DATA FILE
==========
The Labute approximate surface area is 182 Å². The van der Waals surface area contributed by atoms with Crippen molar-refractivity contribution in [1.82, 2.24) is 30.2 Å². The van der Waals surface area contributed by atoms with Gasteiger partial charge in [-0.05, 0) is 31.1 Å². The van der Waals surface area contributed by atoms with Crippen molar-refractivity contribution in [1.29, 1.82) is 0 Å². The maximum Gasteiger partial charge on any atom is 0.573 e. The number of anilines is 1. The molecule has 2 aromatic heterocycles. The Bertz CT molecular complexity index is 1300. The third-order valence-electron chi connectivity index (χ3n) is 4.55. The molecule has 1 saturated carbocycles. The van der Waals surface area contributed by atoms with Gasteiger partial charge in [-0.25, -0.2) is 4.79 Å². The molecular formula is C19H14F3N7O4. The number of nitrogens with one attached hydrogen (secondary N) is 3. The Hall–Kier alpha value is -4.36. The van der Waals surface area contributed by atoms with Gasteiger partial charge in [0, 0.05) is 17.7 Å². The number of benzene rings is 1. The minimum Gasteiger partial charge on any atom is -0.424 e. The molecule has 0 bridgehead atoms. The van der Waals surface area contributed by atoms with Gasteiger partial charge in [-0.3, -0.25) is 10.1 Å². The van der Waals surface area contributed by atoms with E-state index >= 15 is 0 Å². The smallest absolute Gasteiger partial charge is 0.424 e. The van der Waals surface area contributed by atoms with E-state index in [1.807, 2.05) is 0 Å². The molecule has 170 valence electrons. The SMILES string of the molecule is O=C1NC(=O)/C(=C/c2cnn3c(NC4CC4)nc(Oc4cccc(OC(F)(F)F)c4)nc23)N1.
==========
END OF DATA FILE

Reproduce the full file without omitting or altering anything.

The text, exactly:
The Labute approximate surface area is 182 Å². The van der Waals surface area contributed by atoms with Crippen molar-refractivity contribution in [1.82, 2.24) is 30.2 Å². The van der Waals surface area contributed by atoms with Gasteiger partial charge in [-0.05, 0) is 31.1 Å². The van der Waals surface area contributed by atoms with Crippen molar-refractivity contribution in [1.29, 1.82) is 0 Å². The maximum Gasteiger partial charge on any atom is 0.573 e. The number of anilines is 1. The molecule has 2 aromatic heterocycles. The Bertz CT molecular complexity index is 1300. The third-order valence-electron chi connectivity index (χ3n) is 4.55. The molecule has 1 saturated carbocycles. The van der Waals surface area contributed by atoms with Gasteiger partial charge in [-0.25, -0.2) is 4.79 Å². The molecular formula is C19H14F3N7O4. The number of nitrogens with one attached hydrogen (secondary N) is 3. The Hall–Kier alpha value is -4.36. The van der Waals surface area contributed by atoms with Gasteiger partial charge in [0, 0.05) is 17.7 Å². The number of benzene rings is 1. The minimum Gasteiger partial charge on any atom is -0.424 e. The molecule has 0 bridgehead atoms. The van der Waals surface area contributed by atoms with Gasteiger partial charge in [-0.3, -0.25) is 10.1 Å². The van der Waals surface area contributed by atoms with E-state index >= 15 is 0 Å². The smallest absolute Gasteiger partial charge is 0.424 e. The van der Waals surface area contributed by atoms with E-state index in [1.807, 2.05) is 0 Å². The molecule has 170 valence electrons. The SMILES string of the molecule is O=C1NC(=O)/C(=C/c2cnn3c(NC4CC4)nc(Oc4cccc(OC(F)(F)F)c4)nc23)N1.